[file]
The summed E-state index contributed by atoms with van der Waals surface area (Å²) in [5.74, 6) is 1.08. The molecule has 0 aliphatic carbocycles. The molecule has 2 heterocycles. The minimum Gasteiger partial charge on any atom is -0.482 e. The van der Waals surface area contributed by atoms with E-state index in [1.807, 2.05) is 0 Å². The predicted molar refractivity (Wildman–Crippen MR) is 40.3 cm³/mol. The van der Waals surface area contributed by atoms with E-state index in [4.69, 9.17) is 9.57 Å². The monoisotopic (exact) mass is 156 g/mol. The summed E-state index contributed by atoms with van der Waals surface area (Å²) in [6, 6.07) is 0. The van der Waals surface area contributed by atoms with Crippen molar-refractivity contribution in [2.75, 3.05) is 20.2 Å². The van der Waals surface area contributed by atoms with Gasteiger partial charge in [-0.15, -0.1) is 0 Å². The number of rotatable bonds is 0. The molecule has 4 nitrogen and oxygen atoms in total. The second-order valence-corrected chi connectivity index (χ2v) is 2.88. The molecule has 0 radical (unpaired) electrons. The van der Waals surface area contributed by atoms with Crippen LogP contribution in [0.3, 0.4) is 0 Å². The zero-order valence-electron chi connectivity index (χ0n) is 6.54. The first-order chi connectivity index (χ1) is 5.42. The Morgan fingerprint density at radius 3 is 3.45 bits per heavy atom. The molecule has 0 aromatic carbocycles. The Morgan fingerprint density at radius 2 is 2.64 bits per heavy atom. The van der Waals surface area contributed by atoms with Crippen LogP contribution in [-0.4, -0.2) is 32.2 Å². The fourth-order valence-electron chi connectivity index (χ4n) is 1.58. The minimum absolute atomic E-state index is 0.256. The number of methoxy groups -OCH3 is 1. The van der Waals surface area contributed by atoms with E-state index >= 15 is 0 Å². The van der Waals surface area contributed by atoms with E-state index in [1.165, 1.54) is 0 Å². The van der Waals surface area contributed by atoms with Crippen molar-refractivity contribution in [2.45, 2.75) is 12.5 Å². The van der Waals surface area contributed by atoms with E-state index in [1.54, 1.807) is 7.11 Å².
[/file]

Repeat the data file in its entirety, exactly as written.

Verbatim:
The summed E-state index contributed by atoms with van der Waals surface area (Å²) in [5.74, 6) is 1.08. The molecule has 0 aliphatic carbocycles. The molecule has 2 heterocycles. The minimum Gasteiger partial charge on any atom is -0.482 e. The van der Waals surface area contributed by atoms with E-state index in [1.807, 2.05) is 0 Å². The predicted molar refractivity (Wildman–Crippen MR) is 40.3 cm³/mol. The van der Waals surface area contributed by atoms with E-state index in [4.69, 9.17) is 9.57 Å². The monoisotopic (exact) mass is 156 g/mol. The summed E-state index contributed by atoms with van der Waals surface area (Å²) in [6, 6.07) is 0. The van der Waals surface area contributed by atoms with Crippen molar-refractivity contribution in [2.75, 3.05) is 20.2 Å². The van der Waals surface area contributed by atoms with Gasteiger partial charge in [-0.15, -0.1) is 0 Å². The number of rotatable bonds is 0. The molecule has 4 nitrogen and oxygen atoms in total. The second-order valence-corrected chi connectivity index (χ2v) is 2.88. The molecule has 0 radical (unpaired) electrons. The van der Waals surface area contributed by atoms with Crippen LogP contribution in [0.3, 0.4) is 0 Å². The zero-order valence-electron chi connectivity index (χ0n) is 6.54. The first-order chi connectivity index (χ1) is 5.42. The Morgan fingerprint density at radius 3 is 3.45 bits per heavy atom. The molecule has 0 aromatic carbocycles. The Morgan fingerprint density at radius 2 is 2.64 bits per heavy atom. The van der Waals surface area contributed by atoms with Crippen LogP contribution in [-0.4, -0.2) is 32.2 Å². The fourth-order valence-electron chi connectivity index (χ4n) is 1.58. The minimum absolute atomic E-state index is 0.256. The number of methoxy groups -OCH3 is 1. The van der Waals surface area contributed by atoms with E-state index >= 15 is 0 Å². The van der Waals surface area contributed by atoms with E-state index in [1.165, 1.54) is 0 Å². The van der Waals surface area contributed by atoms with Crippen molar-refractivity contribution in [2.45, 2.75) is 12.5 Å². The van der Waals surface area contributed by atoms with E-state index in [1.54, 1.807) is 7.11 Å².